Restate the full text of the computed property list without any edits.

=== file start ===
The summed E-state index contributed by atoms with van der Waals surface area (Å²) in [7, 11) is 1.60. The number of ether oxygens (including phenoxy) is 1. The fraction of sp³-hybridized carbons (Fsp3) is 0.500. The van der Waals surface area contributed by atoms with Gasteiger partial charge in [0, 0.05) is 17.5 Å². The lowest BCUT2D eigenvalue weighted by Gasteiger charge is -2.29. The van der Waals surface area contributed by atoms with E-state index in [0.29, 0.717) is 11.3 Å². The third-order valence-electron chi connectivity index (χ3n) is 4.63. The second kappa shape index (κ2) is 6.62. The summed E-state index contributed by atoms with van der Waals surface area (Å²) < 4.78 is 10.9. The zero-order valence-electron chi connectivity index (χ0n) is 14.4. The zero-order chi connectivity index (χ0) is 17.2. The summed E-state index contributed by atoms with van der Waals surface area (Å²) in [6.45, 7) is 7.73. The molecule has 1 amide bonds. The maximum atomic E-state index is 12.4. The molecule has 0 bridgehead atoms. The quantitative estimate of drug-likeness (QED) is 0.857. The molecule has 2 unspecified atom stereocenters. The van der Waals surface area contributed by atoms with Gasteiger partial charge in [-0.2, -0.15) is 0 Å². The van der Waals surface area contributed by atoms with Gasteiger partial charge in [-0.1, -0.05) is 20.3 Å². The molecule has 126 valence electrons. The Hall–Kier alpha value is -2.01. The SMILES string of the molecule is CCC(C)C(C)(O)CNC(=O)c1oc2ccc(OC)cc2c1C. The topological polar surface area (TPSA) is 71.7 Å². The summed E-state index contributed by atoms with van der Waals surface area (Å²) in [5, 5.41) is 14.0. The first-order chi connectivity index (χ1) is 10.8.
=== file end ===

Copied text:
The summed E-state index contributed by atoms with van der Waals surface area (Å²) in [7, 11) is 1.60. The number of ether oxygens (including phenoxy) is 1. The fraction of sp³-hybridized carbons (Fsp3) is 0.500. The van der Waals surface area contributed by atoms with Gasteiger partial charge in [0, 0.05) is 17.5 Å². The lowest BCUT2D eigenvalue weighted by Gasteiger charge is -2.29. The van der Waals surface area contributed by atoms with E-state index in [0.29, 0.717) is 11.3 Å². The third-order valence-electron chi connectivity index (χ3n) is 4.63. The second kappa shape index (κ2) is 6.62. The summed E-state index contributed by atoms with van der Waals surface area (Å²) < 4.78 is 10.9. The zero-order valence-electron chi connectivity index (χ0n) is 14.4. The zero-order chi connectivity index (χ0) is 17.2. The summed E-state index contributed by atoms with van der Waals surface area (Å²) in [6.45, 7) is 7.73. The molecule has 1 amide bonds. The maximum atomic E-state index is 12.4. The molecule has 0 bridgehead atoms. The quantitative estimate of drug-likeness (QED) is 0.857. The molecule has 2 unspecified atom stereocenters. The van der Waals surface area contributed by atoms with Gasteiger partial charge in [-0.2, -0.15) is 0 Å². The van der Waals surface area contributed by atoms with Gasteiger partial charge in [-0.1, -0.05) is 20.3 Å². The molecule has 126 valence electrons. The Hall–Kier alpha value is -2.01. The SMILES string of the molecule is CCC(C)C(C)(O)CNC(=O)c1oc2ccc(OC)cc2c1C. The topological polar surface area (TPSA) is 71.7 Å². The summed E-state index contributed by atoms with van der Waals surface area (Å²) in [5, 5.41) is 14.0. The first-order chi connectivity index (χ1) is 10.8.